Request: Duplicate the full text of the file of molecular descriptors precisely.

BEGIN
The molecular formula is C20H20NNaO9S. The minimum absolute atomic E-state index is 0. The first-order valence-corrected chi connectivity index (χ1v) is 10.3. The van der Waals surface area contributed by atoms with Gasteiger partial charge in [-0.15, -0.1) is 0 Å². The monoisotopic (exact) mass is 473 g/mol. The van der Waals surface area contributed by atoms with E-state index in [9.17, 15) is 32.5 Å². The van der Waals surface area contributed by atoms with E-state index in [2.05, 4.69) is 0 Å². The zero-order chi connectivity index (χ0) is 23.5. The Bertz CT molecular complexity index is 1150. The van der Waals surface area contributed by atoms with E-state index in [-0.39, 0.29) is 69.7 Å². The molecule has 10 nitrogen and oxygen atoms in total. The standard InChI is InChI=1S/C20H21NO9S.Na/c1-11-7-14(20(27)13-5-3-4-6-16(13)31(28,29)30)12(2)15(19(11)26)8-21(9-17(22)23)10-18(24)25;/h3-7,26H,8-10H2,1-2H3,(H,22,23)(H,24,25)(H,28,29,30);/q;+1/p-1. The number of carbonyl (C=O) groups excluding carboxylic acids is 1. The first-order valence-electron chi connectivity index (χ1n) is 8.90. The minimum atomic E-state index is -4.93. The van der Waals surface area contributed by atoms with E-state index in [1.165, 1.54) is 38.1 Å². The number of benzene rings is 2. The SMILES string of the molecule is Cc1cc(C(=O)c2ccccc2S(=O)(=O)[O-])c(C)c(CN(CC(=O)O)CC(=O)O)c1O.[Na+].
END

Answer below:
The molecular formula is C20H20NNaO9S. The minimum absolute atomic E-state index is 0. The first-order valence-corrected chi connectivity index (χ1v) is 10.3. The van der Waals surface area contributed by atoms with Gasteiger partial charge in [-0.15, -0.1) is 0 Å². The monoisotopic (exact) mass is 473 g/mol. The van der Waals surface area contributed by atoms with E-state index in [9.17, 15) is 32.5 Å². The van der Waals surface area contributed by atoms with E-state index in [2.05, 4.69) is 0 Å². The zero-order chi connectivity index (χ0) is 23.5. The Bertz CT molecular complexity index is 1150. The van der Waals surface area contributed by atoms with E-state index in [-0.39, 0.29) is 69.7 Å². The molecule has 10 nitrogen and oxygen atoms in total. The standard InChI is InChI=1S/C20H21NO9S.Na/c1-11-7-14(20(27)13-5-3-4-6-16(13)31(28,29)30)12(2)15(19(11)26)8-21(9-17(22)23)10-18(24)25;/h3-7,26H,8-10H2,1-2H3,(H,22,23)(H,24,25)(H,28,29,30);/q;+1/p-1. The number of carbonyl (C=O) groups excluding carboxylic acids is 1. The first-order valence-electron chi connectivity index (χ1n) is 8.90. The minimum atomic E-state index is -4.93. The van der Waals surface area contributed by atoms with E-state index in [1.165, 1.54) is 38.1 Å². The number of benzene rings is 2. The SMILES string of the molecule is Cc1cc(C(=O)c2ccccc2S(=O)(=O)[O-])c(C)c(CN(CC(=O)O)CC(=O)O)c1O.[Na+].